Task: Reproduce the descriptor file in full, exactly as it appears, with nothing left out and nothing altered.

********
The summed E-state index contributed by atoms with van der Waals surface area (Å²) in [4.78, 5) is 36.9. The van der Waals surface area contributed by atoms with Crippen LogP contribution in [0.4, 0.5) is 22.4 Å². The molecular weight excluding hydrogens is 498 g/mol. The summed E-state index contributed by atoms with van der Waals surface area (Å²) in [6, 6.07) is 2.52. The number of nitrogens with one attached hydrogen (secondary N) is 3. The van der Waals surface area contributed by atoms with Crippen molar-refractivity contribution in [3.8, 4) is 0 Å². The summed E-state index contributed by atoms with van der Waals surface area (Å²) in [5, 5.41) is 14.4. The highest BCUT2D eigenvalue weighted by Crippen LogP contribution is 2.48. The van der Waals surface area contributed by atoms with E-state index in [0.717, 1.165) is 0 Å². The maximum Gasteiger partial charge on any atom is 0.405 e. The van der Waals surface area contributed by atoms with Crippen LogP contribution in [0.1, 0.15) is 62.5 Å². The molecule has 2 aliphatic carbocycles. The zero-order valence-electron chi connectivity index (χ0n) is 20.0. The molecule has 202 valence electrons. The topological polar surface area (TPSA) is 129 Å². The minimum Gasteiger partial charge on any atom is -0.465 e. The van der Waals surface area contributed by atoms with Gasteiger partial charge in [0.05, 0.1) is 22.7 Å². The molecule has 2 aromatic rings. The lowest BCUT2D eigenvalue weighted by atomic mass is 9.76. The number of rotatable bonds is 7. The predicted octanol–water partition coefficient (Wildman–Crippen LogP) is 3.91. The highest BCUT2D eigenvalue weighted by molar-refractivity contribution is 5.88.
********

The summed E-state index contributed by atoms with van der Waals surface area (Å²) in [4.78, 5) is 36.9. The van der Waals surface area contributed by atoms with Crippen LogP contribution in [0.4, 0.5) is 22.4 Å². The molecular weight excluding hydrogens is 498 g/mol. The summed E-state index contributed by atoms with van der Waals surface area (Å²) in [6, 6.07) is 2.52. The number of nitrogens with one attached hydrogen (secondary N) is 3. The van der Waals surface area contributed by atoms with Crippen molar-refractivity contribution in [3.8, 4) is 0 Å². The summed E-state index contributed by atoms with van der Waals surface area (Å²) in [5, 5.41) is 14.4. The highest BCUT2D eigenvalue weighted by Crippen LogP contribution is 2.48. The van der Waals surface area contributed by atoms with E-state index in [0.717, 1.165) is 0 Å². The maximum Gasteiger partial charge on any atom is 0.405 e. The van der Waals surface area contributed by atoms with Crippen LogP contribution in [0.1, 0.15) is 62.5 Å². The molecule has 2 aliphatic carbocycles. The zero-order valence-electron chi connectivity index (χ0n) is 20.0. The molecule has 202 valence electrons. The topological polar surface area (TPSA) is 129 Å². The minimum Gasteiger partial charge on any atom is -0.465 e. The van der Waals surface area contributed by atoms with Gasteiger partial charge in [0.05, 0.1) is 22.7 Å². The molecule has 2 aromatic rings. The lowest BCUT2D eigenvalue weighted by atomic mass is 9.76. The number of rotatable bonds is 7. The predicted octanol–water partition coefficient (Wildman–Crippen LogP) is 3.91. The highest BCUT2D eigenvalue weighted by molar-refractivity contribution is 5.88.